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In one swoop, nearly every counselor in Spokane Public Schools was laid off — at least temporarily.

click to enlarge Jefferson Elementary School teacher Gail Madsen, right, talks about layoffs, with Human Resources Specialist Diana Shelton. - YOUNG KWAK
  • Young Kwak
  • Jefferson Elementary School teacher Gail Madsen, right, talks about layoffs, with Human Resources Specialist Diana Shelton.

Nikki Easterling referred 29 Regal Elementary students to Child Protective Services over the last year as the school’s counselor. In the last 30 days alone, she has intervened in 24 incidents in which students became so out-ofcontrol they had to be removed from class.

Last Friday, she was laid off. Along with a slew of teachers, librarians and psychologists, 55 school counselors in Spokane Public Schools — elementary, middle and high school — were eliminated.

“It will seriously impact these kids,” Easterling says.

It’s possible that some of the counselors will be hired back before school starts this fall. That’s what happened to most of the teachers that were laid off in 2009. Some of those same teachers are on the layoff list again.

In the cafeteria at Glover Middle School, Easterling and dozens of other counselors hold their layoff letters and crowd around their union rep with questions. One has 22 years of experience as a counselor in the district. Another has 30. Only 17 counselors, those with qualifications to teach, were spared.

Normally, layoffs are done according to seniority. But that doesn’t hold true if an entire program is eliminated. Now that Spokane Public Schools finds itself in an unprecedented budget crunch, that’s a possibility.

"I'm almost speechless,” says Browne Elementary Principal Lou Haymond. “In 28 years, I’ve never seen this type of financial crisis.”

The school board has to wait for the state Legislature — still in special session — to announce a statewide budget. For now, the board is assuming an estimated $12 million deficit. Cutting $12 million isn’t easy, especially on top of $54 million worth of cuts in previous years. Across the state, schools are making brutal choices. The East Valley School District will shut down Mountain View Middle School next school year.

Legally, any layoffs of certified staff, like teachers or counselors, had to be made by May 15. That’s why the board sent out 238 layoff notices, without knowing which cuts will be made permanent.

In 2009, stimulus money from the federal government allowed most teachers to be rehired. But there’s no stimulus this year.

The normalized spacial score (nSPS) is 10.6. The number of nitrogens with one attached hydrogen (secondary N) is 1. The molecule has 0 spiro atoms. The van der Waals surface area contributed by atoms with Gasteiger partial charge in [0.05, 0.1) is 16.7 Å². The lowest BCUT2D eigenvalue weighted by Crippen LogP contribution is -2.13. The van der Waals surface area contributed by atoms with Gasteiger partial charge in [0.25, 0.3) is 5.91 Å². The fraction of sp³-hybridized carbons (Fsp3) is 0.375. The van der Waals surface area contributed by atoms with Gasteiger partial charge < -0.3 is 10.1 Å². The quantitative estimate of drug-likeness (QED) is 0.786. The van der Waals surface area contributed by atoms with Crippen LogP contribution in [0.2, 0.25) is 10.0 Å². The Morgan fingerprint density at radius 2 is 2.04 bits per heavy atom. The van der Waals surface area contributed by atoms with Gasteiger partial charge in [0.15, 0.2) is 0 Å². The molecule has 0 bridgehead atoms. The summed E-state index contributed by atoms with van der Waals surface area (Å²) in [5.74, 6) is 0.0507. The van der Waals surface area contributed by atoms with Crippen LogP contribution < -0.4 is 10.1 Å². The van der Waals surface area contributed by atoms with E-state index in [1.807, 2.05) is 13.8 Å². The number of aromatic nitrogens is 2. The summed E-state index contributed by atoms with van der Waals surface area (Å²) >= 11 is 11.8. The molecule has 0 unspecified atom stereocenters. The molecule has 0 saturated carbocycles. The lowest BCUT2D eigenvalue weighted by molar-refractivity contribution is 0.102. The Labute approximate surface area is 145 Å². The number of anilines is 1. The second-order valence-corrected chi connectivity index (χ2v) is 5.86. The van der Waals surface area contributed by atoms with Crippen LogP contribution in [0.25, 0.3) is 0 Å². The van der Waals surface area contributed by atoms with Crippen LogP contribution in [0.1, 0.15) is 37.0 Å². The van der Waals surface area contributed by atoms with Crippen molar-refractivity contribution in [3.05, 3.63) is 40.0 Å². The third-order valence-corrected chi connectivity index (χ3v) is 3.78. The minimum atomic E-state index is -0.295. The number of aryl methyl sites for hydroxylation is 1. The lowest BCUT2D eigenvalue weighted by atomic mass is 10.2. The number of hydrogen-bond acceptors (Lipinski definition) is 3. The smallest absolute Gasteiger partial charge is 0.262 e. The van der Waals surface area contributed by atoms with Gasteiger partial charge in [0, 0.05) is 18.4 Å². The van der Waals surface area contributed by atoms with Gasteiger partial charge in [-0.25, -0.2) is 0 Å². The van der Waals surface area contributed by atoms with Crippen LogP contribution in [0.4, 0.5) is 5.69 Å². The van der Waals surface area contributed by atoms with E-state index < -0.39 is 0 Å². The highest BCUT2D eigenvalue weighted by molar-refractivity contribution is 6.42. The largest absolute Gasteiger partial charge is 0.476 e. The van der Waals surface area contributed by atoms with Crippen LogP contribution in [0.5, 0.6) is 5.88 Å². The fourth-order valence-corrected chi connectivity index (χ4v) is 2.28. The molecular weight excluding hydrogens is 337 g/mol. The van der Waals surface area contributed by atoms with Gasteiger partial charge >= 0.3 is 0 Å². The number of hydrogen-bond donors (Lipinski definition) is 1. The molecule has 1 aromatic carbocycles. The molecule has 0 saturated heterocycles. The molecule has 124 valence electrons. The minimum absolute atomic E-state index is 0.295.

“We’ve always said publicly: The year we don’t get that stimulus money, we’re going to have a big problem,” says school board member Bob Douthitt.

For now, the people who got laid off are waiting — first for the legislature to decide how deep the cuts will be, and then for the school board to decide who survives.

Even if the board increases class sizes to the maximum, the budget gap will only be bridged halfway. The board will have to calculate the possible impact of losing some or all counselors.

“A tremendous impact,” says Haymond. “With students, with staff, with families.”

The counselor’s job description is broad. They find resources for students in poverty, extra help for students who have fallen behind in their schoolwork. Easterling meets with classes from kindergarten to sixth grade and talks to them about bullying and harassment.

Poorer schools would be disproportionately impacted, Easterling argues.

At Regal, 87 percent of students qualify for free or reduced lunch. Parents with insurance can afford to seek private counseling. But the kids who really need counseling may not have it available to them at all.

“This week I’ve talked to suicidal kids, kids whose parents … just got diagnosed with cancer, academic interventions — a lot of interpersonal things, day after day after day,” says Randy Thies, a Salk Middle School counselor. “Those kids would be lost without an anchor. It’s unfathomable.”

But Theis, like many counselors, doubts that counseling will be eliminated entirely.

“I’m cautiously optimistic that reason will prevail,” he says. “I still think it’s some sort of a semi-bluff.” Pose the possibility of eliminating counseling entirely, in other words, and suddenly raising class sizes by three students doesn’t sound so bad.

But the fact remains that $12 million has to be found somewhere. Thies, for his part, has suggestions, such as cutting back on travel.

“We just sent someone from our building to Las Vegas for three or four days to learn about new grading models,” Thies says.

The school district, he adds, has over 100 “academic coaches,” only few of whom are paid for through a narrowly defined academic grant. These experienced teachers don’t have a classroom themselves. Instead, they teach teachers how to teach better. Eliminating them, Thies estimates, could save around $5 million.

“We are looking everywhere for reductions,” Superintendent Nancy Stowell tells the audience of laid-off educational staff at Glover Friday afternoon. That includes administrator positions being eliminated and administrative pay being cut. Stowell says she’s received numerous emails from employees suggesting where to cut. “I don’t have a crystal ball,” Vesneske says. “I do believe that we’ll be able to hire back 50 percent of the 238.”

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